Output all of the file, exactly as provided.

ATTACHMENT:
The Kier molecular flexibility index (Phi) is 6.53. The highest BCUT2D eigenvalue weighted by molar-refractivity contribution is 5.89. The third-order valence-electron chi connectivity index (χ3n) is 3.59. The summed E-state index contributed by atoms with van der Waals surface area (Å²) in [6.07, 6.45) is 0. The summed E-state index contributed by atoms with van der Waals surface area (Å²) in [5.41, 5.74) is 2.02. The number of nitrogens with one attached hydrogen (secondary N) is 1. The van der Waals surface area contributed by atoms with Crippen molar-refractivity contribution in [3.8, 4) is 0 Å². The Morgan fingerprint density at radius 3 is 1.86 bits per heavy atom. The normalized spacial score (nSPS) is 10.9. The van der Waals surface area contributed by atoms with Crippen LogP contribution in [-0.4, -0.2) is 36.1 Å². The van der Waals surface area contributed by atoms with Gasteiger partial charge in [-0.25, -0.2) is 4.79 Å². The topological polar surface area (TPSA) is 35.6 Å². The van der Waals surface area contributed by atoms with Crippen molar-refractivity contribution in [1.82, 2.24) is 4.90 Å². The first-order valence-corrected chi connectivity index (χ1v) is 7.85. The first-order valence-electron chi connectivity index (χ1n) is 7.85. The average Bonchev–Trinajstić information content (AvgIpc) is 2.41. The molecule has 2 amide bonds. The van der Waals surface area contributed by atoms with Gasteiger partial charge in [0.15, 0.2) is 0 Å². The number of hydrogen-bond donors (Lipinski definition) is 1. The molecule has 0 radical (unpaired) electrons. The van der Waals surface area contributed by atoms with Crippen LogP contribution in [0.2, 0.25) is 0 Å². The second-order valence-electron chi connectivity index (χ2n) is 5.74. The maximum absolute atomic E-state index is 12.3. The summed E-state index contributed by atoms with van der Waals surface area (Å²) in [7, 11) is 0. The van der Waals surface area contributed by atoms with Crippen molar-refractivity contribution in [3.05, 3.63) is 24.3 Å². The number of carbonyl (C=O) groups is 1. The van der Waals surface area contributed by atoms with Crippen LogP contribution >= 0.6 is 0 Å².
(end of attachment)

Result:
The Kier molecular flexibility index (Phi) is 6.53. The highest BCUT2D eigenvalue weighted by molar-refractivity contribution is 5.89. The third-order valence-electron chi connectivity index (χ3n) is 3.59. The summed E-state index contributed by atoms with van der Waals surface area (Å²) in [6.07, 6.45) is 0. The summed E-state index contributed by atoms with van der Waals surface area (Å²) in [5.41, 5.74) is 2.02. The number of nitrogens with one attached hydrogen (secondary N) is 1. The van der Waals surface area contributed by atoms with Crippen molar-refractivity contribution in [3.8, 4) is 0 Å². The Morgan fingerprint density at radius 3 is 1.86 bits per heavy atom. The normalized spacial score (nSPS) is 10.9. The van der Waals surface area contributed by atoms with Crippen LogP contribution in [-0.4, -0.2) is 36.1 Å². The van der Waals surface area contributed by atoms with Gasteiger partial charge in [-0.25, -0.2) is 4.79 Å². The topological polar surface area (TPSA) is 35.6 Å². The van der Waals surface area contributed by atoms with Crippen molar-refractivity contribution in [1.82, 2.24) is 4.90 Å². The first-order valence-corrected chi connectivity index (χ1v) is 7.85. The first-order valence-electron chi connectivity index (χ1n) is 7.85. The average Bonchev–Trinajstić information content (AvgIpc) is 2.41. The molecule has 2 amide bonds. The van der Waals surface area contributed by atoms with Gasteiger partial charge in [0.15, 0.2) is 0 Å². The number of hydrogen-bond donors (Lipinski definition) is 1. The molecule has 0 radical (unpaired) electrons. The van der Waals surface area contributed by atoms with Crippen LogP contribution in [0.2, 0.25) is 0 Å². The second-order valence-electron chi connectivity index (χ2n) is 5.74. The maximum absolute atomic E-state index is 12.3. The summed E-state index contributed by atoms with van der Waals surface area (Å²) in [7, 11) is 0. The van der Waals surface area contributed by atoms with Crippen molar-refractivity contribution in [3.05, 3.63) is 24.3 Å². The number of carbonyl (C=O) groups is 1. The van der Waals surface area contributed by atoms with Crippen LogP contribution >= 0.6 is 0 Å².